According to research from the Cornell University’s School of Industrial and Labor Relations (ILR), human resource professionals believe that disability-focused employee networks are the key for retaining and developing workers with disabilities. More than half of HR professional surveyed for the report felt that such groups are very effective while an additional 20 percent found them somewhat effective. The research results also revealed that almost half ranked return-to-work disability management programs helpful while a further 36 percent found such programs somewhat effective at getting employees disabled by illness, injury, or disabling condition back to productive work in a timely manner.
Encouragement of programs, such as flextime and telecommuting, were also found to be popular with 47 percent of respondents ranking such arrangements as very effective and an additional 37 percent ranking them as somewhat effective.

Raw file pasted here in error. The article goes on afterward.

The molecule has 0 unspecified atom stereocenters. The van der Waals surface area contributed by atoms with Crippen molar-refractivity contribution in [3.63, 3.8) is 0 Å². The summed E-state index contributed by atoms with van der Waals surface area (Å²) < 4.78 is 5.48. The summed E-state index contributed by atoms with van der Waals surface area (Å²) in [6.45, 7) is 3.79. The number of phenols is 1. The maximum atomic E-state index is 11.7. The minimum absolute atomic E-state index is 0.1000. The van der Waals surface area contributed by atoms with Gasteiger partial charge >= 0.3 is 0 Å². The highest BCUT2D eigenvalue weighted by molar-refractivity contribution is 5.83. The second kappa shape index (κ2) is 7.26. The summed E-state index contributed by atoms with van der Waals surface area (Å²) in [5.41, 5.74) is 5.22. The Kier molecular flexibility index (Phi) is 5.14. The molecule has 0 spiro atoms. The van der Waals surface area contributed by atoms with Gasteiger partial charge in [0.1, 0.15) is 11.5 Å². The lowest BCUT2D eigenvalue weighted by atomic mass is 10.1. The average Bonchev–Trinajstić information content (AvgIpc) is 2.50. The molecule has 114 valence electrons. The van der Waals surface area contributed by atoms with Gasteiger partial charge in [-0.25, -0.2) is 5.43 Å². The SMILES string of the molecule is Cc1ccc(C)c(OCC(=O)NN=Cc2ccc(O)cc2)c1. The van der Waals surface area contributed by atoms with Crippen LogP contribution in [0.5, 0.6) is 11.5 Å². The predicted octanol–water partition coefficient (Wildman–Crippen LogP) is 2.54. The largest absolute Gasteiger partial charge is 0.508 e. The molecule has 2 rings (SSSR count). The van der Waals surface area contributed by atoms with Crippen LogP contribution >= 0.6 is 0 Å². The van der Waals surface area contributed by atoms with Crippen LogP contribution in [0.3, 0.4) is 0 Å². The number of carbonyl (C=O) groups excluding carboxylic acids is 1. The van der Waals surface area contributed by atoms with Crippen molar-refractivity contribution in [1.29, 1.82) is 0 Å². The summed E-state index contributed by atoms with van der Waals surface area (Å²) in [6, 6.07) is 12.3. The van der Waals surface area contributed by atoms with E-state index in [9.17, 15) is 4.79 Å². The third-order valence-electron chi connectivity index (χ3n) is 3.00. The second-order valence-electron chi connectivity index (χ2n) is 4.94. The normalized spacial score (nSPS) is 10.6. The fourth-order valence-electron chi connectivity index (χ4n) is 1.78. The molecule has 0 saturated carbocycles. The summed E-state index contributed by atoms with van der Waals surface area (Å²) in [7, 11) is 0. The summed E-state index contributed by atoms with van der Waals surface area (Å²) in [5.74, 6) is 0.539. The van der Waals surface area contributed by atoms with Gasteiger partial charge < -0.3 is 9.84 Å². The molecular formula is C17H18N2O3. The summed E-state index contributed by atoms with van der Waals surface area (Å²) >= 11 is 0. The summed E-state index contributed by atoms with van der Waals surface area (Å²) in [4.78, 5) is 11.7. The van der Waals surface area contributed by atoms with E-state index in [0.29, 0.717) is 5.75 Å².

“It is critical that management be provided the insight and tools to in turn create real career opportunities for workers with disabilities,” said Susanne M. Bruyere, ILR School associate dean, professor of disability studies and director of the Employment and Disability Institute.
Almost 20 percent of the polled HR pros said that lack of knowledge of proper accommodations is a big obstacle when it comes to retaining workers with disabilities. Less than one-third of respondents said that their companies track data, such as type and cost, for various accommodation methods.
“Don’t forget basics and don’t make assumptions — be sure supervisors know where to find needed information about specific accommodations when an employee with a disability inquires,” Bruyere said.